Camp shows that ‘history is alive’

Twenty or so kids at Crystal Cove Park are getting a taste of what it’s like to live off the land this week, as Program Director Jacque Tahuka-Nunez teaches them from her own experiences and heritage as a member of the Juaneno Band of Mission Indians.

“Our camp is one that focuses on the history of Orange County and the amazing lifestyle of our ancestors,” she said.

A ninth-generation descendant of the Rios family — which played a critical role in the building of the San Juan Capistrano Mission — Tahuka-Nunez places a great emphasis on history.

“Part of the camp is to challenge them to learn about their own history,” she said. “Everyone has a history. History isn’t in the school books. History is alive. Everyone has something to give, something to show.”


Aside from spending time working on native arts and crafts, the kids also trek to the shore to learn more about conservation from the park’s naturalist, Winter Bonnin. This is the second year Bonnin has partnered with Tahuka-Nunez to run the camp.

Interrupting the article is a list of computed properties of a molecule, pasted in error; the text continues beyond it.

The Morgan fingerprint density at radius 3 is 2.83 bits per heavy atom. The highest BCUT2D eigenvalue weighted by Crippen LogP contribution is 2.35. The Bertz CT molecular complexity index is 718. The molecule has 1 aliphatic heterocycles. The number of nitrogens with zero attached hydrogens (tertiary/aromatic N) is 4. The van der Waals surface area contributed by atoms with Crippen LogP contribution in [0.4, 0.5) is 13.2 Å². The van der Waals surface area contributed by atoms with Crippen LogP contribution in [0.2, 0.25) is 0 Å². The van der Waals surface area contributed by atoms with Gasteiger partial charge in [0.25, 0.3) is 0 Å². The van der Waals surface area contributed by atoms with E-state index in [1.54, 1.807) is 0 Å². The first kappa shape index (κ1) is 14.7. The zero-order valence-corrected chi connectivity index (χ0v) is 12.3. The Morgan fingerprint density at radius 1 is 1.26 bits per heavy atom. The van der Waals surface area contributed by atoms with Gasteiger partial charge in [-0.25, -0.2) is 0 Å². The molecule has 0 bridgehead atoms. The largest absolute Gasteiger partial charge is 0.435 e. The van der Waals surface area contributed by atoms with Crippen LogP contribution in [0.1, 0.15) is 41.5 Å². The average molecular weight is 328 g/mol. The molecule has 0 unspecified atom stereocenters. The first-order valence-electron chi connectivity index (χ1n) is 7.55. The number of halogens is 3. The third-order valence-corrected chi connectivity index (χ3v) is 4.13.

“It’s been a huge success,” Bonnin said. “The kids really enjoy learning from Jacque.”

Campers get to experience native culture through eating the seeds, berries and nuts natives in the past had to rely on. As Tahuka-Nunez explained, they also assimilate by weaving baskets and playing the same games natives around the area played hundreds of years ago.

With Crystal Cove serving as the backdrop for the park, it’s hard to imagine any of the kids having a bad time. Zack Bonnin, 6, enjoys all of the activities Tahuka-Nunez has planned for the kids.


“I like everything the same,” he said. “It’s really fun.”

Tahuka-Nunez is the founder of the weeklong Native American summer camp that is run by her company, Journeys to the Past. Though the camp is running for seven weeks in parts of Orange County, this is the only week it will be in the Newport area.

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